The Kill is the story of a group of completely amoral people without a redeeming quality between them. Pleasure & the love of profit is all that matters. Zola dwells on descriptions of luxury in a way that almost overwhelms the reader. The set pieces of the dinner party at the beginning of the book & the costume ball at the end are magnificent. It's a picture of decadence with no moral centre at all. Zola equates the sexual promiscuity of  Renée's circle with the financial promiscuity of Saccard & his partners. The city of Paris is built on dishonesty of every kind, emotional as well as financial & political. Zola kept my attention throughout the book even as I was repelled by the characters & their thoughtless escapades. The only character with any self-respect is Renée's maid, Céleste, who watches in silence as her mistress falls deeper into despair & resigns one day because she has achieved her goal. She has saved five thousand francs to set up a shop in her home village & she ignores Renée's pleas to stay. Renée ends the book in a pitiable state. She really had no chance to be anything other than what she became. Maybe she's an example of the contaminating effect of money & luxury but, by the end of the book, she's learnt a lesson at great cost.

Tuesday, March 11, 2014

The Murder of Halland - Pia Juul

I read about The Murder of Halland on Savidge Reads earlier this year & was immediately intrigued. I haven't read much Scandinavian crime fiction as I have an impression that it's quite brutal & edgy, full of serial killers in remote locations & I like my crime a little softer than that. However, Simon's review was so enticing that I was quick to get hold of a copy. I am a fan of Danish television though & loved The Eagle, Unit One &, more recently, Borgen.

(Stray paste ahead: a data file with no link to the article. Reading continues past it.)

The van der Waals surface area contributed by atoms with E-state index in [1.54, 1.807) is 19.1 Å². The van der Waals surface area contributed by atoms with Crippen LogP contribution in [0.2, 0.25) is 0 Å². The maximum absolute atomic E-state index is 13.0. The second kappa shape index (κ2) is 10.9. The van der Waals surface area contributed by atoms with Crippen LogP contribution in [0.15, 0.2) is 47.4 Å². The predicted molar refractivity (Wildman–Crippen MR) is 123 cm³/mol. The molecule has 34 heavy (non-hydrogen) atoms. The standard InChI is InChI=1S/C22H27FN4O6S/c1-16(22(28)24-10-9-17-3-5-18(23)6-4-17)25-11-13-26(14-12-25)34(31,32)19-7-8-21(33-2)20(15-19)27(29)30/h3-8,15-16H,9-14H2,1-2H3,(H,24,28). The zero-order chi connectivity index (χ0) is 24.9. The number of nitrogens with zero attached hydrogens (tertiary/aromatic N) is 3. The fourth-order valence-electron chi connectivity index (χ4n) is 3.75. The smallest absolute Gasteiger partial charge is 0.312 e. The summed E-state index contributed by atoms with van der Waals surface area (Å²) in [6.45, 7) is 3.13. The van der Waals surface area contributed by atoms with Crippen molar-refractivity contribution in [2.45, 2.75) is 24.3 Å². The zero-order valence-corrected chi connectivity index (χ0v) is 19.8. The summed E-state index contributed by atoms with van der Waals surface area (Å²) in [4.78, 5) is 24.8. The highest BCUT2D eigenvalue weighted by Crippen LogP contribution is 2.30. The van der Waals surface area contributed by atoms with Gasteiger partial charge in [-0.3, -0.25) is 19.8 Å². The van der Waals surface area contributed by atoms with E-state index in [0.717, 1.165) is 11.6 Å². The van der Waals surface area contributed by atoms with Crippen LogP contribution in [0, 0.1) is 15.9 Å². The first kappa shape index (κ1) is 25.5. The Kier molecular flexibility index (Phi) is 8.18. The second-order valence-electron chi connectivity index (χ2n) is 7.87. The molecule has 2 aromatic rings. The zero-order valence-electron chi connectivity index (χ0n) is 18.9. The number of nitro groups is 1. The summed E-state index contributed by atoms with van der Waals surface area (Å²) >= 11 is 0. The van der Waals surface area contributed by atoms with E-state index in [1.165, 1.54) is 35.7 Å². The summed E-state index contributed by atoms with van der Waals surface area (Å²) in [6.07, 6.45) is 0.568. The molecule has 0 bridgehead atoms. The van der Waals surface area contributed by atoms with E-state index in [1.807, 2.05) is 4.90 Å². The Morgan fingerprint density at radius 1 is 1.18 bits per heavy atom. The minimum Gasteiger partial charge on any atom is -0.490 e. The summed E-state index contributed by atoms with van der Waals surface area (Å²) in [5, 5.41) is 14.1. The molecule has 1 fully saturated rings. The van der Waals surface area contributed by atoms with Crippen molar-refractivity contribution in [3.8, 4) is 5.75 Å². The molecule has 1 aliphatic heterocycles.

Pia Juul is a prize winning writer in Denmark. The Murder of Halland won the Danske Banks Litteraturpris in 2009. The prize is given to an established writer & Pia Juul has been published for over 30 years, writing poetry & short stories as well as novels.

The Murder of Halland is the story of Bess who wakes one morning to be told that her partner, Halland, has been found murdered in the square just outside their house. Bess is initially suspected of the murder as Halland's last words, heard by the man who found him, sounded like "My wife has shot me". Detectives arrive & soon seem to discount Bess as the shot was from a rifle fired some distance away. Bess is numb & uncomprehending as she had spent the night working in the study & had fallen asleep at her desk. Halland was leaving the house early anyway & what Bess thought was the bang of the front door as he left was actually the shot that killed him.

Bess & Halland's relationship is gradually revealed as Bess sits in the house trying to comprehend what has happened. Bess had left her husband, Troels, & daughter, Abby, after meeting Halland in a bookshop 10 years ago. He was older than she was &, although she loved him, she never felt completely comfortable in the relationship. She also regretted the loss of her daughter as Abby hasn't spoken to Bess since she left. Bess feels like a guest in Halland's house, even after such a long time. Her study is the only place she feels at peace, surrounded by her belongings.